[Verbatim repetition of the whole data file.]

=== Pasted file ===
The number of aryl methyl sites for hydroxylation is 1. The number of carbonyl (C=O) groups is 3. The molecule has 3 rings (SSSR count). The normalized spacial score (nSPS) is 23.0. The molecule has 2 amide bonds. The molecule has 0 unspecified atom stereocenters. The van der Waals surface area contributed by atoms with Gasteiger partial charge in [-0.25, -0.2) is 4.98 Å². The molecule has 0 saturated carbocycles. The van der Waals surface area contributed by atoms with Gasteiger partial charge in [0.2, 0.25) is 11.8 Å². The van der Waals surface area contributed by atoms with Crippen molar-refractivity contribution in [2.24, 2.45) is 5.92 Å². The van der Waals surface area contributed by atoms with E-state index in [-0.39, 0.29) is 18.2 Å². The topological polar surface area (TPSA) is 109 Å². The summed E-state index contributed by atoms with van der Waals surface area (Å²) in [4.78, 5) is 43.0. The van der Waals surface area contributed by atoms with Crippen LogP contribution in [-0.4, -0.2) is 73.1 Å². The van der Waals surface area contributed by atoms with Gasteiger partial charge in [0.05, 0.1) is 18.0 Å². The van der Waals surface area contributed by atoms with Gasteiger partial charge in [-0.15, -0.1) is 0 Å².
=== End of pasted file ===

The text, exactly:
The number of aryl methyl sites for hydroxylation is 1. The number of carbonyl (C=O) groups is 3. The molecule has 3 rings (SSSR count). The normalized spacial score (nSPS) is 23.0. The molecule has 2 amide bonds. The molecule has 0 unspecified atom stereocenters. The van der Waals surface area contributed by atoms with Gasteiger partial charge in [-0.25, -0.2) is 4.98 Å². The molecule has 0 saturated carbocycles. The van der Waals surface area contributed by atoms with Gasteiger partial charge in [0.2, 0.25) is 11.8 Å². The van der Waals surface area contributed by atoms with Crippen molar-refractivity contribution in [2.24, 2.45) is 5.92 Å². The van der Waals surface area contributed by atoms with E-state index in [-0.39, 0.29) is 18.2 Å². The topological polar surface area (TPSA) is 109 Å². The summed E-state index contributed by atoms with van der Waals surface area (Å²) in [4.78, 5) is 43.0. The van der Waals surface area contributed by atoms with Crippen LogP contribution in [-0.4, -0.2) is 73.1 Å². The van der Waals surface area contributed by atoms with Gasteiger partial charge in [0.05, 0.1) is 18.0 Å². The van der Waals surface area contributed by atoms with Gasteiger partial charge in [-0.15, -0.1) is 0 Å².